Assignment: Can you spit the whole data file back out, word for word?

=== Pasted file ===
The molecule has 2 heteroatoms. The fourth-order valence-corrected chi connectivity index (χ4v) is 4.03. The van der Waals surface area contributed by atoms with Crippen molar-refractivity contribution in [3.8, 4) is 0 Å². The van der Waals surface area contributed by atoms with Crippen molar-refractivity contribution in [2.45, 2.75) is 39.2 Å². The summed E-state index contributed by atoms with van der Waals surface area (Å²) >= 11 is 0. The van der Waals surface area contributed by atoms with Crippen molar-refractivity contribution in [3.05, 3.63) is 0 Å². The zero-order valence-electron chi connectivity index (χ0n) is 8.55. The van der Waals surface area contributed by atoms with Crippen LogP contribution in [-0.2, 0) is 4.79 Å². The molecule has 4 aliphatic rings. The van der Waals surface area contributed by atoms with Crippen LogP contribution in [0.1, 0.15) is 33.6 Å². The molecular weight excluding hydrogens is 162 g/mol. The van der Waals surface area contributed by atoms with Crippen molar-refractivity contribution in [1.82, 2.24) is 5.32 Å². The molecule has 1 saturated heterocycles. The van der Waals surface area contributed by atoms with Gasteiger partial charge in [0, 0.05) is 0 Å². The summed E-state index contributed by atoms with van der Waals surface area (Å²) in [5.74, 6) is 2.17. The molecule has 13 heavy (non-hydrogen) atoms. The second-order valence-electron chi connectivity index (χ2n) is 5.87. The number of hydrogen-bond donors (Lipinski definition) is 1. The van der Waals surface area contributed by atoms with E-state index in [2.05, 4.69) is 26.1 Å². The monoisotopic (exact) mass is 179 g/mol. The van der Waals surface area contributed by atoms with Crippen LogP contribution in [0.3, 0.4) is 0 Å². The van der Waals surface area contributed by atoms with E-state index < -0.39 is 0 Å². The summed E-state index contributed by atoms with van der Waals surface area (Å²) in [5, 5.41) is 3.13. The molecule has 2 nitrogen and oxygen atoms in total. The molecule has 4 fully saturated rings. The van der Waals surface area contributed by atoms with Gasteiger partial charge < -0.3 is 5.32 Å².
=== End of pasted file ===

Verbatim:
The molecule has 2 heteroatoms. The fourth-order valence-corrected chi connectivity index (χ4v) is 4.03. The van der Waals surface area contributed by atoms with Crippen molar-refractivity contribution in [3.8, 4) is 0 Å². The van der Waals surface area contributed by atoms with Crippen molar-refractivity contribution in [2.45, 2.75) is 39.2 Å². The summed E-state index contributed by atoms with van der Waals surface area (Å²) >= 11 is 0. The van der Waals surface area contributed by atoms with Crippen molar-refractivity contribution in [3.05, 3.63) is 0 Å². The zero-order valence-electron chi connectivity index (χ0n) is 8.55. The van der Waals surface area contributed by atoms with Crippen LogP contribution in [-0.2, 0) is 4.79 Å². The molecule has 4 aliphatic rings. The van der Waals surface area contributed by atoms with Crippen LogP contribution in [0.1, 0.15) is 33.6 Å². The molecular weight excluding hydrogens is 162 g/mol. The van der Waals surface area contributed by atoms with Crippen molar-refractivity contribution in [1.82, 2.24) is 5.32 Å². The molecule has 1 saturated heterocycles. The van der Waals surface area contributed by atoms with Gasteiger partial charge in [0, 0.05) is 0 Å². The summed E-state index contributed by atoms with van der Waals surface area (Å²) in [5.74, 6) is 2.17. The molecule has 13 heavy (non-hydrogen) atoms. The second-order valence-electron chi connectivity index (χ2n) is 5.87. The number of hydrogen-bond donors (Lipinski definition) is 1. The van der Waals surface area contributed by atoms with E-state index in [2.05, 4.69) is 26.1 Å². The monoisotopic (exact) mass is 179 g/mol. The van der Waals surface area contributed by atoms with Crippen LogP contribution in [0.3, 0.4) is 0 Å². The van der Waals surface area contributed by atoms with E-state index < -0.39 is 0 Å². The summed E-state index contributed by atoms with van der Waals surface area (Å²) in [5, 5.41) is 3.13. The molecule has 2 nitrogen and oxygen atoms in total. The molecule has 4 fully saturated rings. The van der Waals surface area contributed by atoms with Gasteiger partial charge < -0.3 is 5.32 Å².